The B’nai Mitzvah Revolution--or BMR--couldn’t be happening at a better time.
It seems as if lately, our social media feeds are filled with stories of families struggling to figure out how to acknowledge this ancient ritual, while also making it relevant in 2015.
In response, Rabbi Brad Solmsen, Director of Youth Engagement at the URJ and his BMR co-director Professor Isa Aron of Hebrew Union College-Jewish Institute of Religion, are working with congregations to find learning opportunities for students who will see their Jewish journey take-off at the b’nai mitzvah point, not end there. (The BMR is a joint project of the URJ’s Campaign for Youth Engagement and HUC-JIR’s Rhea Hirsch School of Education and its Experiment in Congregational Education.)
“We are looking for systemic change,” said Solmsen. “We want to make the rite more meaningful and more community-oriented,” he said, “without diminishing the child’s personal sense of accomplishment.”
In some cities, the rate of teen drop out after the b’nei mitzvah event is as high as 75 percent. The event itself becomes the focus of a religious school’s educational plan which subsequently, causes b’nai mitzvah to be seen not as a beginning, but rather as the end of involvement for many Jewish teens.
Solmsen understands the crucial nature of this challenge—to retain Jewish teens within Jewish life—because of the spiritual journey that he, himself, traveled.
Solmsen, married and a father, grew up in New York City on its Upper East Side. His family were members of a local synagogue and for eight summers, he attended an all-boys camp located in Maine. When that camp closed, Solmsen was 15 years old. The following summer, when his local syngagogue sponsored a National Federation of Temple Youth (NFTY) trip to Israel, Solmsen went. And he credits those six weeks in Israel, as a 16-year-old kid, for changing his entire Jewish outlook.
“I had never experienced a Shabbat in my life,” Solmsen shared, “the way you do when you know it’s Shabbat. The notion that Judaism could impact every part of yourself and every part of your life was foreign to me. And the notion of a kibbutz of people intentionally living together and being Jewish together on a high level made a huge impression on me.”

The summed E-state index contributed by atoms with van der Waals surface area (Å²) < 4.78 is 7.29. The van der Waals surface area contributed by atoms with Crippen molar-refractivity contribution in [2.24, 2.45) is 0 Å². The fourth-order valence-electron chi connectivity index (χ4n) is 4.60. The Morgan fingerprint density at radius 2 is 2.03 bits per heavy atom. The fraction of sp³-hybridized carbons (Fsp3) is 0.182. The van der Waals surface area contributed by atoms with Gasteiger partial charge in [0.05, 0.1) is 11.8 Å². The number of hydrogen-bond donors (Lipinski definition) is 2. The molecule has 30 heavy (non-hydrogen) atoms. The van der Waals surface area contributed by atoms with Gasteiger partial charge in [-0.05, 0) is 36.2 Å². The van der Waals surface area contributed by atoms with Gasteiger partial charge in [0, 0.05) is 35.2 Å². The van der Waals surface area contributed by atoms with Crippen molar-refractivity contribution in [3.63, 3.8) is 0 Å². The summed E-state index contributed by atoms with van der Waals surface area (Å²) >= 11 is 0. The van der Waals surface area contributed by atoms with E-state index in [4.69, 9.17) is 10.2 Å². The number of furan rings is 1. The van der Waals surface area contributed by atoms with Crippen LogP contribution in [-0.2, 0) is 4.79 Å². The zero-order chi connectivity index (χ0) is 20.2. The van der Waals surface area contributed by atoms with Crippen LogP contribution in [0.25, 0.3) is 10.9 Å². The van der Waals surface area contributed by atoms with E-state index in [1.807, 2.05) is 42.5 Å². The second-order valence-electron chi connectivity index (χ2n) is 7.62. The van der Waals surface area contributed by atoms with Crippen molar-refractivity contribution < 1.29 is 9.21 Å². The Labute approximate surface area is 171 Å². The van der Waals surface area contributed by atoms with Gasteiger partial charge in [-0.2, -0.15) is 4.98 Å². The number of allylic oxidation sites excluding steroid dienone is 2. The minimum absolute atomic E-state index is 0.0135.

Solmsen, who was ordained at the Hebrew Union College –Jewish Institute of Religion in New York and received a master’s degree in Jewish education from the Jewish Theological Seminary’s Davidson School, has made a career of being involved with Jewish teens and college students, working to help them see what he saw during that NFTY trip and beyond. For him, that “beyond” would include living and learning in Israel for four years.
“I knew very early that I wanted to work with teens and build community with them,” he said. “When I decided to go to rabbinical school, I saw it as an opportunity for building community. I’m a facilitator of teen learning and teen community building. I love working with teens and working with the adults who work with teens. I believe that the communities that have invested in young people are stronger communities. I’ve loved working with teens because of the powerful experiences I had as a teen. I love the questions they are asking, and I love how they are becoming independent and exploring and challenging us.”
He gives an example of an 11-year-old religious school student who was also a serious dancer. The student didn’t see any way of connecting dance to Judaism until she was introduced to an adult synagogue member, an experienced dancer. The student and adult formed a friendship based on their love of dance.
“All of a sudden this student is asking me all of these questions about modern dance in Israel,” said Solmsen. “What about dancing on Shabbat? So she is thinking not just about her bat mitzvah, but about how to connect dance to her life as a Jew.”
Solmsen also talked about a New Jersey congregation where both a traditional and alternative path to b’nai mitzvah are offered. At the synagogue, the b’nai mitzvah student presents a proposal to a committee of lay people.
“They can do anything they want for their bar mitzvah,” said Solmsen. “They might have a child who loves classical music or poetry, and that child wants to commit that area to the b’nai mitzvah. This family meets with an advisor and crafts a proposal to a committee. They and the committee then come up with a plan involving a special focus. Instead of cookie cutter, each family would craft their own bar or bat mitzvah learning process. You need to have a strategy and you need serious buy-in from the child, the family and the synagogue.”
“A congregation that wants to make change needs to be ready,” he continued. “We’re honing in on what that means. It’s not as simple as saying ‘sign up for this.’ We need more doors open to corridors that are deeply meaningful and engaging.”
“We want to start with the family who comes to the rabbi and says ‘here’s who my child is,’” Solmsen added. “Then a program is crafted according to who the child is. The core of Judaism is not about memorizing a Torah portion.”
“I think we have great opportunities to engage teens in Jewish life,” said Solmsen.
“Look, it’s an accident that I am where I am, because I checked out and if it weren’t for a trip to Israel, I wouldn’t be involved,” Solmsen asserted. “We have a huge opportunity in front of us. We started BMR as an opportunity to bridge the significant disconnect between what Jewish professionals want a b’nai mitzvah to be and what parents and young people want it to be. We have to address that disconnect. I think if you were to start to interview children and families after they walk off the bima, you’d hear that everyone had a meaningful experience and the parents and child were proud. If you asked the question ‘what’s next,’ too many would say, ‘I’m done.’ My dream is to change the whole experience so that when we ask ‘what’s next?’ the answer will be ‘I want more.’”